Labour on 10%. I don’t see that happening this election. But the following one – it’s possible. So we may see what happens then.

    • Blade 13.4

      ”The rwnj’s here have a very selective or very poor memory.”

      Nah, mate. Just looked at the latest poll result. Labour going down the gurgler. National steady. In fact I was told by some Leftwing troll on this site that National would be lucky to get 43% towards election time. For a third term government to be on 47% speaks more about the opposition than the government.

      • Booker 13.4.1

        I think it speaks more about New Zealanders – they just don’t care. A quarter of children in poverty, half of those expected to never escape poverty, national debt something like 3 times what it was when National came into government, private debt through the roof, the economy a massive housing bubble and only held up by artificially increasing GDP with mass migration and longer hours worked. New Zealanders just go ‘meh’.

        • KJT 13.4.1.1

          I think they care, but if you live in Monaco, Nelson, Maunganui, Tauranga, or Remuera, Auckland, you just don’t see it. These people assume the NZ of their youth still exists.

          I had one tell me during a taxi ride that we still give people a benefit they can live on. She was genuinely surprised when I stated some figures. She didn’t know the unemployment benefit was about $140 a week for example. Almost enough to pay the bus fares, to job hunt in Auckland.

          If you live somewhere like Northland, poverty is all around.

  14. Ross 14

    Then theres Labour’s recent performance in the UK election. Theresa May called an early election after Labour were trailing badly. She hoped to decimate her opponents but instead ended with egg on her face. Opinion polls didnt pick the result.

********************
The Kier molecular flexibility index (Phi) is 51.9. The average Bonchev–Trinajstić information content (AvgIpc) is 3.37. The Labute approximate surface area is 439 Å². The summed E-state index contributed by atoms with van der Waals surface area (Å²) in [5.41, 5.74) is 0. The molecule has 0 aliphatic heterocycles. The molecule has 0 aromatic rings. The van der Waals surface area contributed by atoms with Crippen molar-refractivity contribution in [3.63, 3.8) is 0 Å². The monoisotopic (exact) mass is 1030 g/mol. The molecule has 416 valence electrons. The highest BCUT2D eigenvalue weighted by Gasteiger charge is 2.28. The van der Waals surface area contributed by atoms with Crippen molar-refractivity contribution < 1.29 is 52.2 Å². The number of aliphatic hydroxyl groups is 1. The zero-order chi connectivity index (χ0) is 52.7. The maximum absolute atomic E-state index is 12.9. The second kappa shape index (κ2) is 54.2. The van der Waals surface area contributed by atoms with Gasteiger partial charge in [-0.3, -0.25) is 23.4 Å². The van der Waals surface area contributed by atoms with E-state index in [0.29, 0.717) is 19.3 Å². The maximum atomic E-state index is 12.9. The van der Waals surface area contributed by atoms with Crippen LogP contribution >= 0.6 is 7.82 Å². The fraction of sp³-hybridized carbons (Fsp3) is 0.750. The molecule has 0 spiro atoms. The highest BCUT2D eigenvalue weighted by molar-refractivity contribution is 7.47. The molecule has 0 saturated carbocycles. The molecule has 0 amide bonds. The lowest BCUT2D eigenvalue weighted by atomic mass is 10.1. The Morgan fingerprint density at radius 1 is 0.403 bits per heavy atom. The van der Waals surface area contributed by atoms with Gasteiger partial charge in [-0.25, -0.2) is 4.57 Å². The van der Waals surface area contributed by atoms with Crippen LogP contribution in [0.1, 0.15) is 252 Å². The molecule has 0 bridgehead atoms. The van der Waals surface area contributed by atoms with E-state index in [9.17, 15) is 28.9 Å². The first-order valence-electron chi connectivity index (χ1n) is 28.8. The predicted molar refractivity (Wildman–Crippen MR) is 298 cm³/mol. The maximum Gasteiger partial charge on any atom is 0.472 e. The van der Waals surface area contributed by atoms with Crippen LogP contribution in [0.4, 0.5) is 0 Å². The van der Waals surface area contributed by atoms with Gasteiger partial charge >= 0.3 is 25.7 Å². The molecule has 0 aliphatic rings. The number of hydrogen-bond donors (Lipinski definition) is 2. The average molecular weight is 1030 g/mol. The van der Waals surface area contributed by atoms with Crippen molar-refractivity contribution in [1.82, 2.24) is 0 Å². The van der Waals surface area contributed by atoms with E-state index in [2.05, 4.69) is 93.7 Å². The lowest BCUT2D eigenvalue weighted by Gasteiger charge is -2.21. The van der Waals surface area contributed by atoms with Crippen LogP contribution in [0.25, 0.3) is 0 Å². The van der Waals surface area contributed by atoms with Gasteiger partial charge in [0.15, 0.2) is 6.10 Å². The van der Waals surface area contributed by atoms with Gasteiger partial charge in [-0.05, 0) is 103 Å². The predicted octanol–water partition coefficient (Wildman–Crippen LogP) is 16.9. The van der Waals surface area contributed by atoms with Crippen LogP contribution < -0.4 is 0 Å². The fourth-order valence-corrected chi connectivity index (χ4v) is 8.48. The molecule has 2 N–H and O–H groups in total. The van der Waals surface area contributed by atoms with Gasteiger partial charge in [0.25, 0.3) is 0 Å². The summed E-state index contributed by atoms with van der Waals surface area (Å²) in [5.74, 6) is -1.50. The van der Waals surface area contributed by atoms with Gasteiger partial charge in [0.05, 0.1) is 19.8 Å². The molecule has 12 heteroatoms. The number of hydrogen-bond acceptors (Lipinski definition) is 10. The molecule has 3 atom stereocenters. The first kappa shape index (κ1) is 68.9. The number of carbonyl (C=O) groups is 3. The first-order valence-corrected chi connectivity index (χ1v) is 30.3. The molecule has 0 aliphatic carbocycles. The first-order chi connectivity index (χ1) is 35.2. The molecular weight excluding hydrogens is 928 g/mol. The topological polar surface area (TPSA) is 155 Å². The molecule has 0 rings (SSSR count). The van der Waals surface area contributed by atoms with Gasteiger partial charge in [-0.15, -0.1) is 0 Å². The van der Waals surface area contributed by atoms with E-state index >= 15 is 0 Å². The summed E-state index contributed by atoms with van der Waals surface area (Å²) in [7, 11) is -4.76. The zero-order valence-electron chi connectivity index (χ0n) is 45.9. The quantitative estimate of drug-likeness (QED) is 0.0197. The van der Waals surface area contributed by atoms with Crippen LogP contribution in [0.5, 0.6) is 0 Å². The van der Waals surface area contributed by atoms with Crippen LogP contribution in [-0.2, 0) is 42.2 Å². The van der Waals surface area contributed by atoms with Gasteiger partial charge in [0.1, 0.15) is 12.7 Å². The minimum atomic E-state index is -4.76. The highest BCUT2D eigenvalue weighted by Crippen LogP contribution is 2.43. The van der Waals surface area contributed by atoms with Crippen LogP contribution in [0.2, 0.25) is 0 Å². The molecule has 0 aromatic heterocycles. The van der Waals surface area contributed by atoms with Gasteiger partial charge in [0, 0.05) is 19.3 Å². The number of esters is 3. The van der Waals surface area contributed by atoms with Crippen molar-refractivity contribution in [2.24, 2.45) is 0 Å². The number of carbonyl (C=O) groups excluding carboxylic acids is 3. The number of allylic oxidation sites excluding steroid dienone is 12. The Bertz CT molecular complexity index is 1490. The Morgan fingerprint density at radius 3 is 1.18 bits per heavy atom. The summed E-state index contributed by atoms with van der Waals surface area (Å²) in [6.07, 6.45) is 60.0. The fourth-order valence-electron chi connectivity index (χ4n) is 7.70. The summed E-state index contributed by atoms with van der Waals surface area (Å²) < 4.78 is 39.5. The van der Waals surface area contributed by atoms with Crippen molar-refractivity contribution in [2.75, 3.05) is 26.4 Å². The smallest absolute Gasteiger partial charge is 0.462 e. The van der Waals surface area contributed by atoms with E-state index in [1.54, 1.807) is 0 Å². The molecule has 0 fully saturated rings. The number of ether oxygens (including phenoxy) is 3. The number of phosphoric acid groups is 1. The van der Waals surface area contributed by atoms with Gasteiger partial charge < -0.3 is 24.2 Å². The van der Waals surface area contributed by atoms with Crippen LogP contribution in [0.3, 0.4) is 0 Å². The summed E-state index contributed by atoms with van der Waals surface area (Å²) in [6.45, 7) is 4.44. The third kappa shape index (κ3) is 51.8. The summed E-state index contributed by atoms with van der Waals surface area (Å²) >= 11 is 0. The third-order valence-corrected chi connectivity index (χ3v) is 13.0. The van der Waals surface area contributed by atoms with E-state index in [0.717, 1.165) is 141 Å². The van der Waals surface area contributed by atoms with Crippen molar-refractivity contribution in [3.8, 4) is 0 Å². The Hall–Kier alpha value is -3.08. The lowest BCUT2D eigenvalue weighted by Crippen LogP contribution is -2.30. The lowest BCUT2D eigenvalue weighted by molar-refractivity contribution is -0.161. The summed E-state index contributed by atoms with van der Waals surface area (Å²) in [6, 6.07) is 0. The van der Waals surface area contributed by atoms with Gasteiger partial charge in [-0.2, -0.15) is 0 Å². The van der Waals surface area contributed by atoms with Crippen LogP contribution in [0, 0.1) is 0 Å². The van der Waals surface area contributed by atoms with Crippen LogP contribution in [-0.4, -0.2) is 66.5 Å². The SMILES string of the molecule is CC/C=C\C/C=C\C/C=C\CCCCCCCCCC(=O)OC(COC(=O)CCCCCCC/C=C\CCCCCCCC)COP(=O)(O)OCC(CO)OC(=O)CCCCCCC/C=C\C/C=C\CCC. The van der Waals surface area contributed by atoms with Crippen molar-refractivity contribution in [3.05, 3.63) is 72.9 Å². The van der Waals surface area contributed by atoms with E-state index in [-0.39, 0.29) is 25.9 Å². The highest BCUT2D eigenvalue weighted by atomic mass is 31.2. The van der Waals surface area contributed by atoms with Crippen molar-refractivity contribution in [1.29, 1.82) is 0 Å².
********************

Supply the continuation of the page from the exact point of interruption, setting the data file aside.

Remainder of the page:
15. UncookedSelachimorpha 15

    While I’d love to see a change of government – sadly Labour won’t do much of use while it remains wedded to TINA.

    While they say you can’t do anything if not in power – winning with insipid and worthless policies isn’t any better – you don’t do anything useful then, either.

    50% of the population only have 5% of the wealth.

    Thousands of people work for less than you need to survive.

    Students have life-crushing debt

    Rich people pay proportionally far less tax than poorer people

    Workers have no bargaining power

    Third-world diseases are rife in cold and clammy homes

    LABOUR – how about some radical, bold policies to confront these problems! Then you might actually get some attention!! It worked for Corbyn.

    • red-blooded 15.1

      TBH, anyone here who’s criticising Labour as too “middle of the road” and who’s not an active Labour member is just mouthing off. If you want to have a hand in policies, join the party and work to promote your values and priorities. Ranting from the sidelines a few months out from an election achieves bugger all. Politics is about passion, but it’s also about slog. Plus negotiation and – dreaded word – compromise.